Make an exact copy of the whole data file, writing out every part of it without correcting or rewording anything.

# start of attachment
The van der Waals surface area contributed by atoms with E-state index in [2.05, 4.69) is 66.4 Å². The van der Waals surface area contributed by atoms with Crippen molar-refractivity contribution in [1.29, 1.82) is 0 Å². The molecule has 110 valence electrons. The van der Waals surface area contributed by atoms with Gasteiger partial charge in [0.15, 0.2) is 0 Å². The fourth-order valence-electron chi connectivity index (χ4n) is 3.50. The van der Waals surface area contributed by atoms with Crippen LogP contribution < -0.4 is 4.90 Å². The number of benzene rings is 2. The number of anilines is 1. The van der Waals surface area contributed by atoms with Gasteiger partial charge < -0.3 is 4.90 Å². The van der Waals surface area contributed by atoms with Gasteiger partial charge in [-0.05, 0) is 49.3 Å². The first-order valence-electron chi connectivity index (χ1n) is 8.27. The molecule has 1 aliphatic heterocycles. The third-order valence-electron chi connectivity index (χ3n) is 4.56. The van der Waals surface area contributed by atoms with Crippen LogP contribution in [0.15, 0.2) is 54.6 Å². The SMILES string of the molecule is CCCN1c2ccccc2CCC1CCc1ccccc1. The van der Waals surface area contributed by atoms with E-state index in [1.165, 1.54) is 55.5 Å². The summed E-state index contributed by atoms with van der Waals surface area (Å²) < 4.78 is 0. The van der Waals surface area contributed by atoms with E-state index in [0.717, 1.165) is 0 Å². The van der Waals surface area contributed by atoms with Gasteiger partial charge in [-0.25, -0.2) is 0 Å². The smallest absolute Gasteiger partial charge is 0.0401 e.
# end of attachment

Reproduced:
The van der Waals surface area contributed by atoms with E-state index in [2.05, 4.69) is 66.4 Å². The van der Waals surface area contributed by atoms with Crippen molar-refractivity contribution in [1.29, 1.82) is 0 Å². The molecule has 110 valence electrons. The van der Waals surface area contributed by atoms with Gasteiger partial charge in [0.15, 0.2) is 0 Å². The fourth-order valence-electron chi connectivity index (χ4n) is 3.50. The van der Waals surface area contributed by atoms with Crippen LogP contribution < -0.4 is 4.90 Å². The number of benzene rings is 2. The number of anilines is 1. The van der Waals surface area contributed by atoms with Gasteiger partial charge < -0.3 is 4.90 Å². The van der Waals surface area contributed by atoms with Gasteiger partial charge in [-0.05, 0) is 49.3 Å². The first-order valence-electron chi connectivity index (χ1n) is 8.27. The molecule has 1 aliphatic heterocycles. The third-order valence-electron chi connectivity index (χ3n) is 4.56. The van der Waals surface area contributed by atoms with Crippen LogP contribution in [0.15, 0.2) is 54.6 Å². The SMILES string of the molecule is CCCN1c2ccccc2CCC1CCc1ccccc1. The van der Waals surface area contributed by atoms with E-state index in [1.165, 1.54) is 55.5 Å². The summed E-state index contributed by atoms with van der Waals surface area (Å²) < 4.78 is 0. The van der Waals surface area contributed by atoms with E-state index in [0.717, 1.165) is 0 Å². The van der Waals surface area contributed by atoms with Gasteiger partial charge in [-0.25, -0.2) is 0 Å². The smallest absolute Gasteiger partial charge is 0.0401 e.